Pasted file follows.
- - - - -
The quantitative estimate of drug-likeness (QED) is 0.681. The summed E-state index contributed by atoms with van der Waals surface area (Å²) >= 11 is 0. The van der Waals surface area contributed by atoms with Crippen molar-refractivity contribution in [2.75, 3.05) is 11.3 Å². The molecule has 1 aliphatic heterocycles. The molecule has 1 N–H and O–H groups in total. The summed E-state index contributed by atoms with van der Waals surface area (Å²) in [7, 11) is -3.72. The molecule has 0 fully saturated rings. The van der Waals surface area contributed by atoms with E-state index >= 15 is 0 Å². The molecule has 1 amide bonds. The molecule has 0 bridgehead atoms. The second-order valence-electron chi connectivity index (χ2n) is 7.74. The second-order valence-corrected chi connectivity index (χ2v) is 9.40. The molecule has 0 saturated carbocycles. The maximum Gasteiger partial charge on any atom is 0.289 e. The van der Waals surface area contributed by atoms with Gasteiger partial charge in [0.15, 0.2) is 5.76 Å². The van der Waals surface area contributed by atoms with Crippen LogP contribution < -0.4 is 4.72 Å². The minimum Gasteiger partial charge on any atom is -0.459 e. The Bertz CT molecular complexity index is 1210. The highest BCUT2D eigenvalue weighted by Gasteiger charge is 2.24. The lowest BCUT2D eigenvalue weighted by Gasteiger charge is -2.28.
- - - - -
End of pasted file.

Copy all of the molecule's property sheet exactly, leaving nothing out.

The quantitative estimate of drug-likeness (QED) is 0.681. The summed E-state index contributed by atoms with van der Waals surface area (Å²) >= 11 is 0. The van der Waals surface area contributed by atoms with Crippen molar-refractivity contribution in [2.75, 3.05) is 11.3 Å². The molecule has 1 aliphatic heterocycles. The molecule has 1 N–H and O–H groups in total. The summed E-state index contributed by atoms with van der Waals surface area (Å²) in [7, 11) is -3.72. The molecule has 0 fully saturated rings. The van der Waals surface area contributed by atoms with E-state index >= 15 is 0 Å². The molecule has 1 amide bonds. The molecule has 0 bridgehead atoms. The second-order valence-electron chi connectivity index (χ2n) is 7.74. The second-order valence-corrected chi connectivity index (χ2v) is 9.40. The molecule has 0 saturated carbocycles. The maximum Gasteiger partial charge on any atom is 0.289 e. The van der Waals surface area contributed by atoms with Gasteiger partial charge in [0.15, 0.2) is 5.76 Å². The van der Waals surface area contributed by atoms with Crippen LogP contribution < -0.4 is 4.72 Å². The minimum Gasteiger partial charge on any atom is -0.459 e. The Bertz CT molecular complexity index is 1210. The highest BCUT2D eigenvalue weighted by Gasteiger charge is 2.24. The lowest BCUT2D eigenvalue weighted by Gasteiger charge is -2.28.